I tried to expand the container of the body beyond race, beyond gender and sex, beyond ethnicity, to really interrogate the container itself. What kinds of containers do we frame for one another, do we compose for one another, that’s embedded in this idea of the gaze? And if we think about expanding and contracting those containers, what do we end up with? And for me the eyes serve as a visual motif to articulate that, but also as a kind of topographical intentionally abstracting element too.
What are some of the points you try to make through your art about colonialism?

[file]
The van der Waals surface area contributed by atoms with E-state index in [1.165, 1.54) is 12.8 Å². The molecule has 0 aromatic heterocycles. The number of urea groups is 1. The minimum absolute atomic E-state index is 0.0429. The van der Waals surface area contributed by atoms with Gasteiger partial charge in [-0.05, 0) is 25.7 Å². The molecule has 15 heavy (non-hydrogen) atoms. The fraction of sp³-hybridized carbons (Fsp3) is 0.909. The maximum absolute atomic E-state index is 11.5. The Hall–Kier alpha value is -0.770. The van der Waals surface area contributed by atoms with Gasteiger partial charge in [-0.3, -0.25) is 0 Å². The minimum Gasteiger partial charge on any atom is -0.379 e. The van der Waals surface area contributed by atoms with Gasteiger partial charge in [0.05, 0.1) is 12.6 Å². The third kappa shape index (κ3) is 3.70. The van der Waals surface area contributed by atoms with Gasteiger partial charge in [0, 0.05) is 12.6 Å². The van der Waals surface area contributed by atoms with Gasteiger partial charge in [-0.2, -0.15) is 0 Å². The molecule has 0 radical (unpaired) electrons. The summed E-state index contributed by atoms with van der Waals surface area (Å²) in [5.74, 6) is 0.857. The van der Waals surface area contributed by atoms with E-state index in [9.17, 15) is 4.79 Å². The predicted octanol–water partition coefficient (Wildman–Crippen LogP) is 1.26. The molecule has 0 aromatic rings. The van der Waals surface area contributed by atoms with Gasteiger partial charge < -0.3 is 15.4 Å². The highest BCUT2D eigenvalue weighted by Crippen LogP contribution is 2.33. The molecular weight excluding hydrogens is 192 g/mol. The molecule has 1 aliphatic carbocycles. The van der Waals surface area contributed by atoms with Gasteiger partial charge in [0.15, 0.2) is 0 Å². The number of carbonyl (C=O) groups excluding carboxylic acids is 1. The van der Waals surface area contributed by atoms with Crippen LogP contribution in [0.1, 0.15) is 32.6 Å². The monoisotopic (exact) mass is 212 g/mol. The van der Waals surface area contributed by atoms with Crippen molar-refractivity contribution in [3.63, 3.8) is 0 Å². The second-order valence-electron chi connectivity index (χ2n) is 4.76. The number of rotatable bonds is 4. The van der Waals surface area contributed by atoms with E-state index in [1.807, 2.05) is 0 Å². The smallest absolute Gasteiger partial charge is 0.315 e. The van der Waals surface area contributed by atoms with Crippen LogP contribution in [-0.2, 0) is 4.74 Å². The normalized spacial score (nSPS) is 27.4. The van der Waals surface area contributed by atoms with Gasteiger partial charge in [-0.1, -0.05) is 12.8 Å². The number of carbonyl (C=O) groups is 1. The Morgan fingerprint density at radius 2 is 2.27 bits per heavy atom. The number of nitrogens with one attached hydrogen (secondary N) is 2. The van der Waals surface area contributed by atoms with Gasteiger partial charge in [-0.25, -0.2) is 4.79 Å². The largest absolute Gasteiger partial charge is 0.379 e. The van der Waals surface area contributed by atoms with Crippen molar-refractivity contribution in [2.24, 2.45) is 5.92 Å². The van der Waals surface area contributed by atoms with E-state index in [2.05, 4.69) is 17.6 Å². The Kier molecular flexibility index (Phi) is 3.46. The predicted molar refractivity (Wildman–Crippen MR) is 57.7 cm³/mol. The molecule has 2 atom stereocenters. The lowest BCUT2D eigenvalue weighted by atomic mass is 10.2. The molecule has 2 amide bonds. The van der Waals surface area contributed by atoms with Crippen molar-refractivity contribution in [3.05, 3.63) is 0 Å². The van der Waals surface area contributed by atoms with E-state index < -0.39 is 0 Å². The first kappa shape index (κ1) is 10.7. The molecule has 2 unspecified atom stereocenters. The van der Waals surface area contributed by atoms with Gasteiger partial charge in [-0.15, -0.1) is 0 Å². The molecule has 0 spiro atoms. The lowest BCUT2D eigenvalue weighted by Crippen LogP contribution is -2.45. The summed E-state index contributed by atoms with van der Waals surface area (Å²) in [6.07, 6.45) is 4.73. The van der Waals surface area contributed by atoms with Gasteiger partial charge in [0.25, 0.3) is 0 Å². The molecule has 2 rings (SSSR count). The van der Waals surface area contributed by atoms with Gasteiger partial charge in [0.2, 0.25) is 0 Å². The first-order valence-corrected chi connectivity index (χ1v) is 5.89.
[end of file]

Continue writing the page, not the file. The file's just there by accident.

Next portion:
I think Haiti is one of the prime sites for black self-actualization, the first independent, free black nation and the only group of slaves to stage a successful rebellion. And in that way there was a kind of refusal of the colonialist gaze. One could even argue that one of the reasons why Haiti is in the condition that it’s in is because it has constantly refused the colonialist gaze, the white gaze. And it has never been ashamed of its deeply, deeply African roots. And so that element of refusal I think gets embedded with blackness in my work, necessarily so, and becomes a condition in which I try to reframe the landscape, I try to reframe the body, I try to reframe gravity. And imagine if we jettison all those ideas about what a “black body is,” what kind of agency can I then embed the body with? So I take that thread and weave it into every part of the practice, the materials, the images, the colors.
Can you explain what you mean by this thread of thinking involving the materials you use?